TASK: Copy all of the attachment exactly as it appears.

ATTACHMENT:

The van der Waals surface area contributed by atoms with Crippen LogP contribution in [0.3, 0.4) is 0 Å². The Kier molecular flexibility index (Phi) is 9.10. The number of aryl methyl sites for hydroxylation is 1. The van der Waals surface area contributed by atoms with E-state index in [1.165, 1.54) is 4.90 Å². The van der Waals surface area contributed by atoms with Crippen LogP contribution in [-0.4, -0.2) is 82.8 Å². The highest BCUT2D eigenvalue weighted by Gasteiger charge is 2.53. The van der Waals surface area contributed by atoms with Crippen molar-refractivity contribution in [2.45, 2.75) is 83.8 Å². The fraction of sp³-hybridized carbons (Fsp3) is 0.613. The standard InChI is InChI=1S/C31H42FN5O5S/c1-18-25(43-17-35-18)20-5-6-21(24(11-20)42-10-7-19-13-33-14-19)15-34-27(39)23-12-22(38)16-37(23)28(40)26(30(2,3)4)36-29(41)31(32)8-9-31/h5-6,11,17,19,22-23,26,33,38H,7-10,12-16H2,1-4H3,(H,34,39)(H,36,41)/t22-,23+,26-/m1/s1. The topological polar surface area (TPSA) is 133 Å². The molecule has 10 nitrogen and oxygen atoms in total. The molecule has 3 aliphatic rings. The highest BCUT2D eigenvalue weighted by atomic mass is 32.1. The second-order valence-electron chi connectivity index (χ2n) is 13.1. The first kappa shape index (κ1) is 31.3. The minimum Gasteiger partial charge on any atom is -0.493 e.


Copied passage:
The van der Waals surface area contributed by atoms with Crippen LogP contribution in [0.3, 0.4) is 0 Å². The Kier molecular flexibility index (Phi) is 9.10. The number of aryl methyl sites for hydroxylation is 1. The van der Waals surface area contributed by atoms with E-state index in [1.165, 1.54) is 4.90 Å². The van der Waals surface area contributed by atoms with Crippen LogP contribution in [-0.4, -0.2) is 82.8 Å². The highest BCUT2D eigenvalue weighted by Gasteiger charge is 2.53. The van der Waals surface area contributed by atoms with Crippen molar-refractivity contribution in [2.45, 2.75) is 83.8 Å². The fraction of sp³-hybridized carbons (Fsp3) is 0.613. The standard InChI is InChI=1S/C31H42FN5O5S/c1-18-25(43-17-35-18)20-5-6-21(24(11-20)42-10-7-19-13-33-14-19)15-34-27(39)23-12-22(38)16-37(23)28(40)26(30(2,3)4)36-29(41)31(32)8-9-31/h5-6,11,17,19,22-23,26,33,38H,7-10,12-16H2,1-4H3,(H,34,39)(H,36,41)/t22-,23+,26-/m1/s1. The topological polar surface area (TPSA) is 133 Å². The molecule has 10 nitrogen and oxygen atoms in total. The molecule has 3 aliphatic rings. The highest BCUT2D eigenvalue weighted by atomic mass is 32.1. The second-order valence-electron chi connectivity index (χ2n) is 13.1. The first kappa shape index (κ1) is 31.3. The minimum Gasteiger partial charge on any atom is -0.493 e.